Anthony Virey with one of his hives. Photo: Deadass Beekeeping


So, how does a born and bred New Yorker end up beekeeping in rural Pennsylvania? Four numbers: 2020.

When New York City locked down in March, Anthony Virey joined his uncle for what he thought would be a few weeks on the family’s 200-acre plot of land in Mount Pleasant, about an hour or so southeast of Pittsburgh.

As weeks turned into months and it became clear Covid-19 was not going away anytime soon, people around the world took up a plethora of hobbies. We baked, we cut hair, we gardened, we binged (food? Netflix? wine? all of the above?). Virey, 30 years old, along with his cousin, Don Antonio Santos, 25, took up beekeeping. It’s not, Virey told us, something people typically fall into. But his uncle had a few hives, and Virey had always been fascinated with bugs, so he figured, why not?

As the two cousins watched the country struggle — politically, socially and financially — they felt a sense of helplessness many of us know well.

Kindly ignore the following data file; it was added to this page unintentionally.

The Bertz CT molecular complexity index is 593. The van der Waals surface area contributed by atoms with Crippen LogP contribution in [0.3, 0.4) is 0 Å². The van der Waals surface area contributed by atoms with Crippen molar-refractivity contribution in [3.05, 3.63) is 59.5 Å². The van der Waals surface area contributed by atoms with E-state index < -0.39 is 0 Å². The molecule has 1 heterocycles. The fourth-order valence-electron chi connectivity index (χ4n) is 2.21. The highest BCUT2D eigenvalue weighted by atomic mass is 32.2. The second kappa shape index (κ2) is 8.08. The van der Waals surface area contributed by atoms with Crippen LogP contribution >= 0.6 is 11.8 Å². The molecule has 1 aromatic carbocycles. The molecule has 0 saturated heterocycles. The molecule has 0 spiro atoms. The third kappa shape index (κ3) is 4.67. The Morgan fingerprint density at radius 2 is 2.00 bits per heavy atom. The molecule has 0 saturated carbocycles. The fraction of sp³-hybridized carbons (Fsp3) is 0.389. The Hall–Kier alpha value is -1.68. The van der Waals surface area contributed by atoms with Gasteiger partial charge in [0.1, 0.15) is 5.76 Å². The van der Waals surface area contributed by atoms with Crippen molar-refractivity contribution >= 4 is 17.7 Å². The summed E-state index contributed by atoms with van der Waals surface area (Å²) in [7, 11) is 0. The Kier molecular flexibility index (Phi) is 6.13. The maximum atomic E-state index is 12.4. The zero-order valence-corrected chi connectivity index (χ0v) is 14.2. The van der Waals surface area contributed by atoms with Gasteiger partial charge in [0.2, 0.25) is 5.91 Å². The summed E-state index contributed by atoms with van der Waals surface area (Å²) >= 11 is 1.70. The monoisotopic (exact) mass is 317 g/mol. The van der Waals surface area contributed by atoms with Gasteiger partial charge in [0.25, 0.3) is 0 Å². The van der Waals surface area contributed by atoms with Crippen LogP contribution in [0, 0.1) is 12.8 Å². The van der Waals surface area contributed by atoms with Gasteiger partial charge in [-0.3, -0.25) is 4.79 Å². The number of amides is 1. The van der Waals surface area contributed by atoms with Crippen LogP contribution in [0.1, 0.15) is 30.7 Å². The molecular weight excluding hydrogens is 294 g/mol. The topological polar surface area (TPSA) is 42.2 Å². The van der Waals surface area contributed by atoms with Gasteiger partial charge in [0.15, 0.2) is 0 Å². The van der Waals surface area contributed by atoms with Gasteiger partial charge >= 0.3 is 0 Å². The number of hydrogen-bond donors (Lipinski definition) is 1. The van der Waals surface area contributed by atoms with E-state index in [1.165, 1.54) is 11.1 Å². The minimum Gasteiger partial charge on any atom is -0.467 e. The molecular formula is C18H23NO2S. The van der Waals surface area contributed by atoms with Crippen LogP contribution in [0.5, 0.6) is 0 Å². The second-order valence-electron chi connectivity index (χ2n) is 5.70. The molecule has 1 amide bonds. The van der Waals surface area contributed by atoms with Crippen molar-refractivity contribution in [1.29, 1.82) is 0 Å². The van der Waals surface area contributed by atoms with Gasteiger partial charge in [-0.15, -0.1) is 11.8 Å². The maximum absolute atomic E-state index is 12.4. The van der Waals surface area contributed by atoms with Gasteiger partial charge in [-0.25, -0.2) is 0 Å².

Anthony Virey (L) and Don Antonio Santos (R) Photo: Deadass Beekeeping


So they created a business, Deadass Beekeeping.

“I think a lot of people, a lot of brands, a lot of everybody really, is kind of recalibrating right now and trying to hone in on purpose and why we do the things that we do,” Virey said. “We have all this time to think analytically and think deeper. We want to use a product like honey, because it’s such a sustainable product in and of itself, and positively affects the communities that made us who we are.” The cousins are Filipino-American and were raised between Queens and Long Island. 

Deadass — we will save you a Google search — is a colloquial term New Yorkers use meaning “I’m serious” (like deadass serious, get it?).

A percentage of all proceeds will be donated to the environmental organization GrowNYC.

The first batch of Deadass Beekeeping honey goes on sale this Friday. Follow the company’s Instagram account for details on how to purchase.

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